It’s award season! AND WE HAVE UPDATES!
The Minds of Winter by Ed O’Laughlin was longlisted for the 2017 Scotiabank Giller Prize… well, it’s since been shortlisted! It’s the first time Ed’s made the Giller shortlist and we couldn’t be happier. (We’re also thrilled to see our indie publisher friends at Invisible Publishing make the shortlist for I Am A Truck by Michelle Winters.)
The Governor General’s shortlists were also recently announced, and Daniel Grenier and Pablo Strauss are nominated for the #GGBooks award in the Translation category for The Longest Year! Spanning three centuries and set against the backdrop of the Appalachians, from Quebec to Tennessee, The Longest Year is a magical and poignant story about family history, fateful dates, fragile destinies, and lives brutally ended and mysteriously extended.
We’re crossing our fingers for The Break by Katherena Vermette! It’s shortlisted for CODE’s 2017 Burt Award for First Nations, Inuit, and Métis Literature, which was won by The Outside Circle last year. The Break, a stunning debut novel by multi-award–winning poet Katherena Vermette about a multigenerational indigenous family dealing with the fallout of a shocking crime, won the Amazon.ca First Novel Award and McNally Robinson Book of the Year Award earlier this year — here’s hoping for a third win!
Wait, let’s make that a fourth win because… The Break was just chosen by readers from over 100 Ontario libraries as the 2017 Forest of Reading Evergreen Award Winner! Congratulations, Katherena! You can read the full press release here.
Fay Morgan and Nelson Nilsson have each arrived in Inuvik, Canada, about 120 miles north of the Arctic Circle. Both are in search of answers about a family member: Nelson for his estranged older brother, and Fay for her vanished grandfather. Driving Fay into town from the airport on a freezing January night, Nelson reveals a folder left behind by his brother. An image catches Fay’s eye: a clock she has seen before. Soon Fay and Nelson realize that their relatives have an extraordinary and historic connection — a secret share in one of the greatest unsolved mysteries of polar expedition. This is the riddle of the “Arnold 294” chronometer, which reappeared in Britain more than a hundred years after it was lost in the Arctic with the ships and men of Sir John Franklin’s Northwest Passage expedition. The secret history of this elusive timepiece, Fay and Nelson will discover, ties them and their families to a journey that echoes across two centuries.
In a feat of extraordinary scope and ambition, Ed O’Loughlin moves between a frozen present and an ever thawing past. Minds of Winter is a novel about ice and time and their ability to preserve or destroy, of mortality and loss and our dreams of transcending them.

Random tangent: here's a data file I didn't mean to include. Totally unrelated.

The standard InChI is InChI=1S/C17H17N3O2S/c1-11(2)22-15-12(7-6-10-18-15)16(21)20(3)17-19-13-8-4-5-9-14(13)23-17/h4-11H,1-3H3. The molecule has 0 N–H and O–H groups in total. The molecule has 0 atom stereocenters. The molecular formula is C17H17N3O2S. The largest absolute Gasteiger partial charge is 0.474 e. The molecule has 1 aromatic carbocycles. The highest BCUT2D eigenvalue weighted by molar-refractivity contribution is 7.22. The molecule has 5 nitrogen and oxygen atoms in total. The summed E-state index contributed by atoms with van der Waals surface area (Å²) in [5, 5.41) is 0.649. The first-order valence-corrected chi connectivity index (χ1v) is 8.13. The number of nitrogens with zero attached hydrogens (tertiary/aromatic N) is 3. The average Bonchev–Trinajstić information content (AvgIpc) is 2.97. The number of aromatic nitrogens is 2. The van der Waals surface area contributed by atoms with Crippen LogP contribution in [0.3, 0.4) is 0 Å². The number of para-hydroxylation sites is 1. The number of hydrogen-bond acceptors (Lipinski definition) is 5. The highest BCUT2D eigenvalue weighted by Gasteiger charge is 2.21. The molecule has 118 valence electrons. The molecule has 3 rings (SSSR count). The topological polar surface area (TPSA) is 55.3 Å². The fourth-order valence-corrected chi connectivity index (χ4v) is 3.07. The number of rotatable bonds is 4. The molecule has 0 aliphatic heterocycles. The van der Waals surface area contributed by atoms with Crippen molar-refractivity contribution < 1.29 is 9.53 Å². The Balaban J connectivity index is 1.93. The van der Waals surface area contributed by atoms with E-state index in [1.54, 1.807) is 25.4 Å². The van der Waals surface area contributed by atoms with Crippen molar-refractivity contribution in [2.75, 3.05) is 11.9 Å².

In 1966, twelve-year-old Chanie Wenjack froze to death on the railway tracks after running away from residential school. An inquest was called and four recommendations were made to prevent another tragedy. None of those recommendations were applied.
More than a quarter of a century later, from 2000 to 2011, seven Indigenous high school students died in Thunder Bay, Ontario. The seven were hundreds of miles away from their families, forced to leave home and live in a foreign and unwelcoming city. Five were found dead in the rivers surrounding Lake Superior, below a sacred Indigenous site. Jordan Wabasse, a gentle boy and star hockey player, disappeared into the minus twenty degrees Celsius night. The body of celebrated artist Norval Morrisseau’s grandson, Kyle, was pulled from a river, as was Curran Strang’s. Robyn Harper died in her boarding-house hallway and Paul Panacheese inexplicably collapsed on his kitchen floor. Reggie Bushie’s death finally prompted an inquest, seven years after the discovery of Jethro Anderson, the first boy whose body was found in the water.
Using a sweeping narrative focusing on the lives of the students, award-winning investigative journalist Tanya Talaga delves into the history of this small northern city that has come to manifest Canada’s long struggle with human rights violations against Indigenous communities.
When Stella, a young Métis mother, looks out her window one evening and spots someone in trouble on the Break — a barren field on an isolated strip of land outside her house — she calls the police to alert them to a possible crime.
In a series of shifting narratives, people who are connected, both directly and indirectly, with the victim — police, family, and friends — tell their personal stories leading up to that fateful night. Lou, a social worker, grapples with the departure of her live-in boyfriend. Cheryl, an artist, mourns the premature death of her sister Rain. Paulina, a single mother, struggles to trust her new partner. Phoenix, a homeless teenager, is released from a youth detention centre. Officer Scott, a Métis policeman, feels caught between two worlds as he patrols the city. Through their various perspectives a larger, more comprehensive story about lives of the residents in Winnipeg’s North End is exposed.
A powerful intergenerational family saga, The Break showcases Vermette’s abundant writing talent and positions her as an exciting new voice in Canadian literature.